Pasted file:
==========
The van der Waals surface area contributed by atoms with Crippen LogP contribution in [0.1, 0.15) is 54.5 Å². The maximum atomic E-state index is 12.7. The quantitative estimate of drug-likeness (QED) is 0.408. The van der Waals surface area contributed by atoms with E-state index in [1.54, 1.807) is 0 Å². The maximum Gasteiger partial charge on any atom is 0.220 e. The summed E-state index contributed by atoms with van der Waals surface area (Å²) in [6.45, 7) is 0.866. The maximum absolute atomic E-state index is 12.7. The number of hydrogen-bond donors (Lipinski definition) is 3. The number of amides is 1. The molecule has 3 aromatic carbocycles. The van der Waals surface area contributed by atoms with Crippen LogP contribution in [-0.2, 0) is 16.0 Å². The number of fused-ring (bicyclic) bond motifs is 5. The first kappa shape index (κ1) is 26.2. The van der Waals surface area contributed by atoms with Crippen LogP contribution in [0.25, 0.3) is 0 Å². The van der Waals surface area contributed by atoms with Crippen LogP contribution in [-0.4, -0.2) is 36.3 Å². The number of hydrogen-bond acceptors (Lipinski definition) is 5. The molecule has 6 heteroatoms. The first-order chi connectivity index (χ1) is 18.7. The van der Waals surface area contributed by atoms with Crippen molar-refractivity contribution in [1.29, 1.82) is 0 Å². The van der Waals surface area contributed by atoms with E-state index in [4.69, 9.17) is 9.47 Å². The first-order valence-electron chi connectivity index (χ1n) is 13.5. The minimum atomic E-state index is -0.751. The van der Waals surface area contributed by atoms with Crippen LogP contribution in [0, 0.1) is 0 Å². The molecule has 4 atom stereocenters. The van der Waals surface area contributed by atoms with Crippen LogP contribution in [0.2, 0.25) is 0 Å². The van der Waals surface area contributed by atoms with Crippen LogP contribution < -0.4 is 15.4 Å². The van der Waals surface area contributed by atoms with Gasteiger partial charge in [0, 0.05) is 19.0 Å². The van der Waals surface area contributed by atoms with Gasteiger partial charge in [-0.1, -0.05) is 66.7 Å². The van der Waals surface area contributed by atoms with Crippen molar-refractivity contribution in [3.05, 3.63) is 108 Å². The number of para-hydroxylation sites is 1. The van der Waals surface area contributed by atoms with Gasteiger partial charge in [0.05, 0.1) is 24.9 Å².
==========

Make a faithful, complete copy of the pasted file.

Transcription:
The van der Waals surface area contributed by atoms with Crippen LogP contribution in [0.1, 0.15) is 54.5 Å². The maximum atomic E-state index is 12.7. The quantitative estimate of drug-likeness (QED) is 0.408. The van der Waals surface area contributed by atoms with E-state index in [1.54, 1.807) is 0 Å². The maximum Gasteiger partial charge on any atom is 0.220 e. The summed E-state index contributed by atoms with van der Waals surface area (Å²) in [6.45, 7) is 0.866. The maximum absolute atomic E-state index is 12.7. The number of hydrogen-bond donors (Lipinski definition) is 3. The number of amides is 1. The molecule has 3 aromatic carbocycles. The van der Waals surface area contributed by atoms with Crippen LogP contribution in [-0.2, 0) is 16.0 Å². The number of fused-ring (bicyclic) bond motifs is 5. The first kappa shape index (κ1) is 26.2. The van der Waals surface area contributed by atoms with Crippen LogP contribution in [0.25, 0.3) is 0 Å². The van der Waals surface area contributed by atoms with Crippen LogP contribution in [-0.4, -0.2) is 36.3 Å². The number of hydrogen-bond acceptors (Lipinski definition) is 5. The molecule has 6 heteroatoms. The first-order chi connectivity index (χ1) is 18.7. The van der Waals surface area contributed by atoms with Crippen molar-refractivity contribution in [1.29, 1.82) is 0 Å². The van der Waals surface area contributed by atoms with E-state index in [4.69, 9.17) is 9.47 Å². The first-order valence-electron chi connectivity index (χ1n) is 13.5. The minimum atomic E-state index is -0.751. The van der Waals surface area contributed by atoms with Crippen LogP contribution in [0, 0.1) is 0 Å². The molecule has 4 atom stereocenters. The van der Waals surface area contributed by atoms with Crippen LogP contribution in [0.2, 0.25) is 0 Å². The van der Waals surface area contributed by atoms with Crippen LogP contribution < -0.4 is 15.4 Å². The van der Waals surface area contributed by atoms with Gasteiger partial charge in [0, 0.05) is 19.0 Å². The van der Waals surface area contributed by atoms with Gasteiger partial charge in [-0.1, -0.05) is 66.7 Å². The van der Waals surface area contributed by atoms with Crippen molar-refractivity contribution in [3.05, 3.63) is 108 Å². The number of para-hydroxylation sites is 1. The van der Waals surface area contributed by atoms with Gasteiger partial charge in [0.05, 0.1) is 24.9 Å².